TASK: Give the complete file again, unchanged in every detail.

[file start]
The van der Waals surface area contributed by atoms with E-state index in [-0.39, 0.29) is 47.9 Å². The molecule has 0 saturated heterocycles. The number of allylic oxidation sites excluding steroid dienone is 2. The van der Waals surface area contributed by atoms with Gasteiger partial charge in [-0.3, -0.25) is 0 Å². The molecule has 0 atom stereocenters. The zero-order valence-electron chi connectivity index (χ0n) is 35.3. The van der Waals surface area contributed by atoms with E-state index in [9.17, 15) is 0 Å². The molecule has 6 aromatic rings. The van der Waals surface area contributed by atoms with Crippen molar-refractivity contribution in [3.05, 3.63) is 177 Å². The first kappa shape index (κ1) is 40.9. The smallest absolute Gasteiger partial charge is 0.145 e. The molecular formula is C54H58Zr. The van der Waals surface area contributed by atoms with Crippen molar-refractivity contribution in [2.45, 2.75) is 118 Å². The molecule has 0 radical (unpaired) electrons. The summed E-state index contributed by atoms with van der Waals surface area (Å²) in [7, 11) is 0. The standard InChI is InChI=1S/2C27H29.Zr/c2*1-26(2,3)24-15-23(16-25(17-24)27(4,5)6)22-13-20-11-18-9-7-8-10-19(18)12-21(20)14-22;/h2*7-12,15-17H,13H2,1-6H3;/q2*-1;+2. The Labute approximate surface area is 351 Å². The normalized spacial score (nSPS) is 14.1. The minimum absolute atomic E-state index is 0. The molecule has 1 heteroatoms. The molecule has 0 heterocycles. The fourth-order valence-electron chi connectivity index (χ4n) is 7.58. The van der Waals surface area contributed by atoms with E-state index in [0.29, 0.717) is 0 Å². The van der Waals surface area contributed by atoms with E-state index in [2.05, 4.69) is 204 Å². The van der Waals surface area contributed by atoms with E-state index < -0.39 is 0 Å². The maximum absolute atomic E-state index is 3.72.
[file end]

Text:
The van der Waals surface area contributed by atoms with E-state index in [-0.39, 0.29) is 47.9 Å². The molecule has 0 saturated heterocycles. The number of allylic oxidation sites excluding steroid dienone is 2. The van der Waals surface area contributed by atoms with Gasteiger partial charge in [-0.3, -0.25) is 0 Å². The molecule has 0 atom stereocenters. The zero-order valence-electron chi connectivity index (χ0n) is 35.3. The van der Waals surface area contributed by atoms with E-state index in [9.17, 15) is 0 Å². The molecule has 6 aromatic rings. The van der Waals surface area contributed by atoms with Crippen molar-refractivity contribution in [3.05, 3.63) is 177 Å². The first kappa shape index (κ1) is 40.9. The smallest absolute Gasteiger partial charge is 0.145 e. The molecular formula is C54H58Zr. The van der Waals surface area contributed by atoms with Crippen molar-refractivity contribution in [2.45, 2.75) is 118 Å². The molecule has 0 radical (unpaired) electrons. The summed E-state index contributed by atoms with van der Waals surface area (Å²) in [7, 11) is 0. The standard InChI is InChI=1S/2C27H29.Zr/c2*1-26(2,3)24-15-23(16-25(17-24)27(4,5)6)22-13-20-11-18-9-7-8-10-19(18)12-21(20)14-22;/h2*7-12,15-17H,13H2,1-6H3;/q2*-1;+2. The Labute approximate surface area is 351 Å². The normalized spacial score (nSPS) is 14.1. The minimum absolute atomic E-state index is 0. The molecule has 1 heteroatoms. The molecule has 0 heterocycles. The fourth-order valence-electron chi connectivity index (χ4n) is 7.58. The van der Waals surface area contributed by atoms with E-state index in [0.29, 0.717) is 0 Å². The van der Waals surface area contributed by atoms with E-state index in [2.05, 4.69) is 204 Å². The van der Waals surface area contributed by atoms with E-state index < -0.39 is 0 Å². The maximum absolute atomic E-state index is 3.72.